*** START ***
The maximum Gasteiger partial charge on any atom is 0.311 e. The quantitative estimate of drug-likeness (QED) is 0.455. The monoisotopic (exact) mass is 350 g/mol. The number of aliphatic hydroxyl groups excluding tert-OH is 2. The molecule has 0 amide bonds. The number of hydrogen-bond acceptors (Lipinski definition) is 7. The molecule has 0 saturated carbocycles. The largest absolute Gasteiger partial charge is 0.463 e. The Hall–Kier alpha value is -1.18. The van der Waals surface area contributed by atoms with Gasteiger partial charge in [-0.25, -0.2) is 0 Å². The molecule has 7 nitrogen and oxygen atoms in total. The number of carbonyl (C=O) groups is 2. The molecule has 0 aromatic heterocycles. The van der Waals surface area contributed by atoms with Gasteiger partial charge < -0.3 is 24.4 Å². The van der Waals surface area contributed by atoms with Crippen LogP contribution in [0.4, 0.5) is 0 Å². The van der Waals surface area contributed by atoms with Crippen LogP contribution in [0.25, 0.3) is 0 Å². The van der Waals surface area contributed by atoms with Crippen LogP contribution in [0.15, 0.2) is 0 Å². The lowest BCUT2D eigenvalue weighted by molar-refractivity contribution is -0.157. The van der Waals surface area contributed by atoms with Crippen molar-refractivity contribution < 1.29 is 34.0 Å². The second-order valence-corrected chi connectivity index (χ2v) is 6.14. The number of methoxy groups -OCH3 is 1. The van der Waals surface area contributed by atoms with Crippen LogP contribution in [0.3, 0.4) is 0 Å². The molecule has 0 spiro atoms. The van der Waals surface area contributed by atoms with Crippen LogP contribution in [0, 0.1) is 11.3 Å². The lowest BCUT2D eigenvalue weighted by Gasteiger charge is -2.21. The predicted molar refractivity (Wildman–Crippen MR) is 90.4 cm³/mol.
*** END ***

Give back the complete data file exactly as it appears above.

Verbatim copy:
The maximum Gasteiger partial charge on any atom is 0.311 e. The quantitative estimate of drug-likeness (QED) is 0.455. The monoisotopic (exact) mass is 350 g/mol. The number of aliphatic hydroxyl groups excluding tert-OH is 2. The molecule has 0 amide bonds. The number of hydrogen-bond acceptors (Lipinski definition) is 7. The molecule has 0 saturated carbocycles. The largest absolute Gasteiger partial charge is 0.463 e. The Hall–Kier alpha value is -1.18. The van der Waals surface area contributed by atoms with Gasteiger partial charge in [-0.25, -0.2) is 0 Å². The molecule has 7 nitrogen and oxygen atoms in total. The number of carbonyl (C=O) groups is 2. The molecule has 0 aromatic heterocycles. The van der Waals surface area contributed by atoms with Gasteiger partial charge < -0.3 is 24.4 Å². The van der Waals surface area contributed by atoms with Crippen LogP contribution in [0.4, 0.5) is 0 Å². The van der Waals surface area contributed by atoms with Crippen LogP contribution in [0.25, 0.3) is 0 Å². The van der Waals surface area contributed by atoms with Crippen LogP contribution in [0.15, 0.2) is 0 Å². The lowest BCUT2D eigenvalue weighted by molar-refractivity contribution is -0.157. The van der Waals surface area contributed by atoms with Crippen molar-refractivity contribution < 1.29 is 34.0 Å². The second-order valence-corrected chi connectivity index (χ2v) is 6.14. The number of methoxy groups -OCH3 is 1. The van der Waals surface area contributed by atoms with Crippen LogP contribution in [0.3, 0.4) is 0 Å². The molecule has 0 spiro atoms. The van der Waals surface area contributed by atoms with Crippen LogP contribution in [0, 0.1) is 11.3 Å². The lowest BCUT2D eigenvalue weighted by Gasteiger charge is -2.21. The predicted molar refractivity (Wildman–Crippen MR) is 90.4 cm³/mol.